- Melting point, m.p. or boiling point, b.p.
- Rotational power if it is a chiral molecule
Spectroscopic data obtained from IR and NMR 13C, 1H and UV/Vis spectra.
Observed stability of the product and storage conditions.
Some of the data collected in the notebook can be given in tabular form.
To calculate the concentration of a given solution we must know the amount of solute and solvent or solution in the solution. Depending on the units in which the components of the solution are defined, we can express this concentration in different ways:
- Weight percentage: Number of grams of solute divided by 100 grams of solution.
- Parts per million (ppm): Obtained by dividing the mass of a component by the total mass of the solution (106).
- Parts per billion (ppb): This is obtained by dividing the mass of a component by the mass of the solution (109). (In this definition, 109 is considered instead of 1012 as would correspond to the English meaning of billion, a million million million. This is so because in American English, the word billion means a thousand times a million).
- Percentage volume: This is the cm3 of solute divided by 100 cm3 of solution.
- Grams/liter: Grams of solute divided by liter of solution. Grams per liter indicates the mass of solute, expressed in grams, contained in a given volume of solution (not solvent), expressed in liters.
- Molarity, M: Number of moles of solute divided by liter of solution. The molarity is the amount of solute (moles) contained in a certain volume of solution (liters), i.e. M = m/V. The number of moles of solute equals the ratio between the mass of solute and the mass of one mole (molar mass) of solute.
- Normality, N: Number of solute equivalents divided by liter of solution.
Where the number of equivalents = mass of solute divided by the equivalent mass, and the equivalent mass = mass of molecules divided by the number of H+, HO– in acid-base reactions and in redox reactions would be the number of electrons exchanged.
- Molality, m: Number of moles of solute divided by kg of solvent.
- Molar fraction, X: The mole fraction of a component in a solution is defined as the ratio of the moles of that component to the total moles of the substances in the solution.
Stoichiometry and Balancing Reactions
Stoichiometry measures the mass ratios of the chemical elements involved in a chemical reaction.
Transformations (chemical reactions) are rearrangements of atoms in molecules and are therefore governed by the law of conservation of mass (atoms are neither created nor destroyed during a chemical reaction). Therefore, there must be the same number of atoms before (reactants) and after (products) the reaction.
For all these reasons, in a chemical equation the same number of atoms of each element must appear on both sides of the arrow. If this is so, the equation is said to be adjusted.
Reagents = 4H and 2O
Products = 4H and 2O
The steps to follow to adjust a chemical reaction are as follows:
- Determine which are the reactants and products.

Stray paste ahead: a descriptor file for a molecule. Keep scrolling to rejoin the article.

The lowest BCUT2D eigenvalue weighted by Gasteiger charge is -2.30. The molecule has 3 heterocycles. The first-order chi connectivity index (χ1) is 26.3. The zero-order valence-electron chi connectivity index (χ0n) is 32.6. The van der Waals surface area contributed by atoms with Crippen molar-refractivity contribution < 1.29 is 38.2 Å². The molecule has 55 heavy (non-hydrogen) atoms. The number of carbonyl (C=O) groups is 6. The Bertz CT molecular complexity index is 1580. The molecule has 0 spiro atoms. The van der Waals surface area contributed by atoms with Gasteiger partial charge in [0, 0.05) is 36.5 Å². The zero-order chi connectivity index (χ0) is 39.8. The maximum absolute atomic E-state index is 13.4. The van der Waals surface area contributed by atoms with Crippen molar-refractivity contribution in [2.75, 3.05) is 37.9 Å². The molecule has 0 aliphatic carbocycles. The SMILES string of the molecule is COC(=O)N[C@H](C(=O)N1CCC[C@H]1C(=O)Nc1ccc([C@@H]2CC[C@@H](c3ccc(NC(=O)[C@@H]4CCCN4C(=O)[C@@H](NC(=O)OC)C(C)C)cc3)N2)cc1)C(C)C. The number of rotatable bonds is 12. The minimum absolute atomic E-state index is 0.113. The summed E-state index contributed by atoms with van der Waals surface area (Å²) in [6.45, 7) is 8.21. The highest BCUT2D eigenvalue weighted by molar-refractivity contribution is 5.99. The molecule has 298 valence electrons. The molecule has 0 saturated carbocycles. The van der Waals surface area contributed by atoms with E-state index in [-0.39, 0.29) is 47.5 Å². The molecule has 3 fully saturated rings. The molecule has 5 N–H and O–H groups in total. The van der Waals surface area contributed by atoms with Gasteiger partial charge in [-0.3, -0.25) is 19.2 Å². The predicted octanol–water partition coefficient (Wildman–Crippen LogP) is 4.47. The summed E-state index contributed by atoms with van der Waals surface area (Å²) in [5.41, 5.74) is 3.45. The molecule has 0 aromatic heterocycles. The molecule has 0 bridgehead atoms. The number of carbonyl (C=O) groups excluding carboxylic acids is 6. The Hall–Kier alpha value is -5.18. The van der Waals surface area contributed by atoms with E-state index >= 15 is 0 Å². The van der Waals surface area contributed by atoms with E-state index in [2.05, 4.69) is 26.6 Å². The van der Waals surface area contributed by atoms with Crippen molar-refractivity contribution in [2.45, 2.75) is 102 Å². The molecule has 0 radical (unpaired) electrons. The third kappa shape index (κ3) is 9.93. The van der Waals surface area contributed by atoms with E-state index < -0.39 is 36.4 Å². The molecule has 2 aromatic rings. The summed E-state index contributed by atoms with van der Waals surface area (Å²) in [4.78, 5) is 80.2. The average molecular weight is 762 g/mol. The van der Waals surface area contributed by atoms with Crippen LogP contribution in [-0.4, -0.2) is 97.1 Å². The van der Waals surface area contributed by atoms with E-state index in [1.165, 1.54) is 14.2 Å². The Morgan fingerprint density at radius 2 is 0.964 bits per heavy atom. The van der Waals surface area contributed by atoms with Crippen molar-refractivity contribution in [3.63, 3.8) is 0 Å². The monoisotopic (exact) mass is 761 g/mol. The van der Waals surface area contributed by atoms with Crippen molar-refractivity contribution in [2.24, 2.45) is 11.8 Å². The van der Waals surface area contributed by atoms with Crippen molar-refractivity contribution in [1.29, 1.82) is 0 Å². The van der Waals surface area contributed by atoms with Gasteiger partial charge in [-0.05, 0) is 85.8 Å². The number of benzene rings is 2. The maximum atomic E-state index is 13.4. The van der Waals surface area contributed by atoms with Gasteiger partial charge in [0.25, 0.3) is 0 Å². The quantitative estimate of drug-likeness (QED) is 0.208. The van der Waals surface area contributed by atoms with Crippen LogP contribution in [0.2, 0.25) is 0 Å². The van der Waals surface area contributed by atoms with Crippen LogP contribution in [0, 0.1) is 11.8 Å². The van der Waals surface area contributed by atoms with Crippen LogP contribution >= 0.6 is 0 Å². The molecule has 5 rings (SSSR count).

- Write an unadjusted equation using the formulas of the reactants and products, checking that no atoms are missing.
- To adjust the reaction determining the stoichiometric coefficients for each molecule of reactant/s and product/s that give us equal number of each type of atom in the reaction. Whenever possible we should express the stoichiometric coefficients as integers.
For example, the methane combustion reaction gives carbon dioxide and water. Therefore, we first write the unadjusted equation:
The second step would be to adjust the atoms in reactants and products, we begin with carbon, as there is one in the reactants and another in the products, it would be adjusted. We continue with hydrogen, there are four in the reactants (methane) and only two in the products (water), therefore we must multiply by two the water:
We finish with the oxygen, we have two atoms in the reactants and four atoms in the products, therefore, if we put as stoichiometric coefficient of the oxygen of the reactants a two it will be adjusted:
We check once again that the numbers of atoms are the same in reactants and products:
Reagents: 1C + 4H + 4O
Products: 1C + 4H + 4O
It is the molecule in a chemical reaction (either reactant or product) that determines the amount of product that will be formed in that chemical transformation. It is used, in an adjusted reaction, to know the moles of a product that are obtained from a given number of moles of a reactant.
This is because when we carry out a reaction in an experiment or practical, the reactants that we weigh and measure are not exactly in the stoichiometric quantities of a given reaction. Sometimes, excesses of some reagents are used, therefore, some of the reagents are totally consumed in the reaction while others are left over at the end of the reaction. The reagent that is consumed first (stopping the reaction) is called the limiting reagent, since the amount we put in determines the total amount of products formed.
The limiting reagent allows the most expensive reagent to be completely consumed in a chemical reaction.
Yield of a reaction
The absolute yield of a chemical reaction is the amount of pure, dry product obtained in a reaction. It is usually expressed as relative or percentage yield (%) and serves as a measure of the efficiency of a chemical reaction in synthesis.
Before calculating the yield of a reaction (necessary at the time of elaborating the laboratory notebook) it will be necessary to know the stoichiometry (the adjustment of the chemical reaction so that there is the same number and type of atoms in the reactants and in the products) that presents the reaction. In addition, we will have to know which is the limiting reagent (the one that expressed in mol is in a smaller quantity according to the stoichiometry). We can find two situations when calculating the yield of a chemical process.
- Yield of a simple reaction: it is expressed as relative yield (in percent, %), and results from dividing the moles of product obtained by the theoretical moles of product (maximum amount of product that would be obtained if the entire amount of limiting reagent reacted).
- Yield of a multistep reaction: the overall performance of a transformation that takes place with the many chemical reactions are calculated by multiplying the partial yields (expressed as a percentage of one) of each of the reactions that comprise it.
Yield of a transformation consisting of several reactions: the overall yield of a transformation involving several chemical reactions is calculated by multiplying the partial yields (expressed as a percentage of one) of each of the reactions involved.